Of the nearly 400,000 plants on Earth, around 28,000 of them are used in traditional medicine. Each plant tissue is rich in secondary metabolites: a chemical language that allows plants to communicate with other organisms in their ecosystem, defend themselves from harm, and entice pollinators and seed dispersers. Our guest speaker will discuss how this language impacts human pathogens, including antibiotic resistant bacteria, and how these may be leveraged to fuel the development of new medical therapies in the future.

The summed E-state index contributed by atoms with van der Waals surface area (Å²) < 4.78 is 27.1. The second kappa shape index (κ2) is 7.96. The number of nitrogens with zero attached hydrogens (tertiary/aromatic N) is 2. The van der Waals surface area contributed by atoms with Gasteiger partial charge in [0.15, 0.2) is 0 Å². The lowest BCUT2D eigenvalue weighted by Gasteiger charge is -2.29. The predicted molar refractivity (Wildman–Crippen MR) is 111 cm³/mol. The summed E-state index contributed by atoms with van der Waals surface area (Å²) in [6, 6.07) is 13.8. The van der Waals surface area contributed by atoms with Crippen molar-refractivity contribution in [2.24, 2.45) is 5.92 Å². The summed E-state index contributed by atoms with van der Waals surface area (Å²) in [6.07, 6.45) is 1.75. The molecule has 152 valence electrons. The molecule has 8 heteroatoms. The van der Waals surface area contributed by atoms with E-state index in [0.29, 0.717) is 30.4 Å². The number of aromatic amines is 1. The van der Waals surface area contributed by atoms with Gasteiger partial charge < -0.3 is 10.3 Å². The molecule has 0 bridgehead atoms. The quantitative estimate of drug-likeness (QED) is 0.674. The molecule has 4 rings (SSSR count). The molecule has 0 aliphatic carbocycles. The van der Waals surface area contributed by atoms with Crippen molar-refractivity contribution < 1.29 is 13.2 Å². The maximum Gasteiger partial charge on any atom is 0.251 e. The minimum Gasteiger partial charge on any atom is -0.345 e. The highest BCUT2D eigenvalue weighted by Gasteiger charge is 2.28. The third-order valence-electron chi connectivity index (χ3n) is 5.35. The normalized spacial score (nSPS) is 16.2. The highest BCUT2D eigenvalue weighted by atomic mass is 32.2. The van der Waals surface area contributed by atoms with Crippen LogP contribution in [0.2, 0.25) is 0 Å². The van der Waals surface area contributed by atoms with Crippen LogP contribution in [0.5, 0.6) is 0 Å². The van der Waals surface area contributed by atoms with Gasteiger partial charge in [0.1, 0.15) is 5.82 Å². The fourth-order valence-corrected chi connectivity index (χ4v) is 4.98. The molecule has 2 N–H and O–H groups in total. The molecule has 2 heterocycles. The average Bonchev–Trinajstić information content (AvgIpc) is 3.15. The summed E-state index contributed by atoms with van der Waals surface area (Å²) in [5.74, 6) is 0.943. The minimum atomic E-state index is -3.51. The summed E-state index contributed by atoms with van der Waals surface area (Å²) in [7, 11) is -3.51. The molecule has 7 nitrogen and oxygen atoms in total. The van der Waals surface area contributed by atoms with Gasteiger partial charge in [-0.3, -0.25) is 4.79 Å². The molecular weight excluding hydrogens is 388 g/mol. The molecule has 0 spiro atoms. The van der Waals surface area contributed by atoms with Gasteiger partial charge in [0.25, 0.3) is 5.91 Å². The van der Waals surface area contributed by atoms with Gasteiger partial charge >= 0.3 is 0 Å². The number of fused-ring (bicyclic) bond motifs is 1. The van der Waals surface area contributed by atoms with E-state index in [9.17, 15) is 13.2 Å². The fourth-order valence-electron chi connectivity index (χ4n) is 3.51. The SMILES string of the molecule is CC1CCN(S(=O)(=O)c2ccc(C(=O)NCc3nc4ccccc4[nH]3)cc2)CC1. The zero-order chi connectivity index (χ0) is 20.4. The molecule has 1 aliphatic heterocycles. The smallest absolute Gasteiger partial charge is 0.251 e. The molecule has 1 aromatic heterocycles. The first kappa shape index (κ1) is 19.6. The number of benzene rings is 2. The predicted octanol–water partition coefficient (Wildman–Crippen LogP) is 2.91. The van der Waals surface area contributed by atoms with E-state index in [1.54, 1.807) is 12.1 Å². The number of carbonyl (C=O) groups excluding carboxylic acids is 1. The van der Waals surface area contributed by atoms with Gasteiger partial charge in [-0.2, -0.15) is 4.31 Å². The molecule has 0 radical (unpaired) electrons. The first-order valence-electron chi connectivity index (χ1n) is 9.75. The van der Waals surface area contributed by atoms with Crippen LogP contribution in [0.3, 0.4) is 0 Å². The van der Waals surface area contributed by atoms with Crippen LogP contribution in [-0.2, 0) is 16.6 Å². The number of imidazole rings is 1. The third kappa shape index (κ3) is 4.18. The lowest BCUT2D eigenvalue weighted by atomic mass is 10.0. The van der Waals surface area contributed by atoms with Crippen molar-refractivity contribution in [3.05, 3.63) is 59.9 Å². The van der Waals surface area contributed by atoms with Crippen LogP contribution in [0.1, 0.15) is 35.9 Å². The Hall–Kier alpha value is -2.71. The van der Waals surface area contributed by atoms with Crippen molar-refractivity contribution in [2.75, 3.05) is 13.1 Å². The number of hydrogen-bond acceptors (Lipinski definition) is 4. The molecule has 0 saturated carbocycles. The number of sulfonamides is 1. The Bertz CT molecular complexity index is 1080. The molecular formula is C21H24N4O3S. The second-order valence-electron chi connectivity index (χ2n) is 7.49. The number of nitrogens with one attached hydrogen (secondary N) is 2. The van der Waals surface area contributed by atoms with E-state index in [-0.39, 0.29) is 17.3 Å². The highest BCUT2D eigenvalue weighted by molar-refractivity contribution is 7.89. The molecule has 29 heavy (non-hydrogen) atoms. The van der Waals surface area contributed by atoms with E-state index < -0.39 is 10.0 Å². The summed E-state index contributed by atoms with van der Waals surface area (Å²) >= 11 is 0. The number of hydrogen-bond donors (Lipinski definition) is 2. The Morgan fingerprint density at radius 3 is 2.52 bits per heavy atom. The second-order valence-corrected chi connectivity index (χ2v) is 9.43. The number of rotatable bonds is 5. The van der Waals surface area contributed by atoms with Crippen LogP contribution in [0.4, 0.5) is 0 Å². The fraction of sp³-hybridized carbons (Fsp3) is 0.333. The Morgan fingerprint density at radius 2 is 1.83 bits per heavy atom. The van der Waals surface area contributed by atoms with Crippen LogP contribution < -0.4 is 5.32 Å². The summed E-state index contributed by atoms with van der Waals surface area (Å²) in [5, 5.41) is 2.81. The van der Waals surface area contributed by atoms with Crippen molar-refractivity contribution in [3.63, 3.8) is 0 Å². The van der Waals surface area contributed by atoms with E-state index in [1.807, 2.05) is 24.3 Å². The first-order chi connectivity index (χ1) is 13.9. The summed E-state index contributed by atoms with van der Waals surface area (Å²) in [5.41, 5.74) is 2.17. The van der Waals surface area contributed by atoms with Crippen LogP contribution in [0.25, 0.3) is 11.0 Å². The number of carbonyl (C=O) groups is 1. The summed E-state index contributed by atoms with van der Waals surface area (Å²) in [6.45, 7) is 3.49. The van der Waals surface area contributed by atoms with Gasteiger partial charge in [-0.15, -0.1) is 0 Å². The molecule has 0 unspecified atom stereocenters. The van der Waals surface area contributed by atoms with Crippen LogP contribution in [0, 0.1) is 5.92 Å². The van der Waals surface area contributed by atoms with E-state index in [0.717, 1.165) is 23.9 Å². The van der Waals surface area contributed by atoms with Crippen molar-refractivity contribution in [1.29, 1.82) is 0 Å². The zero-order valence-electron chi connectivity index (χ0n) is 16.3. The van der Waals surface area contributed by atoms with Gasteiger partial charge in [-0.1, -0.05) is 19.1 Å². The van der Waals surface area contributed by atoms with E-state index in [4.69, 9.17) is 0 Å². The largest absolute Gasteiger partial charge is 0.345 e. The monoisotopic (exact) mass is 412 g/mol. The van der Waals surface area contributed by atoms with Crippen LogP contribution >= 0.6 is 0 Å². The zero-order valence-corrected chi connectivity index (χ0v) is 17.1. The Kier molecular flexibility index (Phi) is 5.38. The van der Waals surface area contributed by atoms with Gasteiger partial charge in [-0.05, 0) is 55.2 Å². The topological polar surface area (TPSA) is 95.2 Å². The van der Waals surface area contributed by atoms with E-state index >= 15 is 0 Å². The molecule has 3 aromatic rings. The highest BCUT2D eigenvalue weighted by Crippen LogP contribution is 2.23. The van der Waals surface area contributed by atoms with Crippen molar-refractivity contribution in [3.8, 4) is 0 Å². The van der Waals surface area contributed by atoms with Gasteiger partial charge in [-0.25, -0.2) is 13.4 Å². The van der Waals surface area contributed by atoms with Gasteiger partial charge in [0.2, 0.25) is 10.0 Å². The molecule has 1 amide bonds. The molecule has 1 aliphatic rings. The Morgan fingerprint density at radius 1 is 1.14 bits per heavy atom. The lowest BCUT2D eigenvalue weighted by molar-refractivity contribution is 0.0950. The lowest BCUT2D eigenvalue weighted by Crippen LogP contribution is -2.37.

Dr. Cassandra Quave is Curator of the Emory University Herbarium and Assistant Professor of Dermatology and Human Health at Emory University, where she leads antibiotic drug discovery research initiatives and teaches undergraduate courses on medicinal plants, food and health. Trained as a medical ethnobotanist, her research focuses on the documentation and biochemical analysis of botanical remedies used in the traditional treatment of infectious and inflammatory skin disease. To date, she has authored more than 60 publications, 2 edited books and 6 patents. Dr. Quave is a Past President of the President of the Society for Economic Botany, an international society with the mission of fostering research and education on the past, present, and future uses of plants by people. Her work has been profiled in the New York Times Magazine, BBC Focus and National Geographic Channel, and featured on NPR, National Geographic Magazine and several major news outlets including the Washington Post, The Telegraph, CBS News, and NBC News. Her science memoir, The Plant Hunter, is expected to release in late 2020 with Viking Press/ Penguin Random House.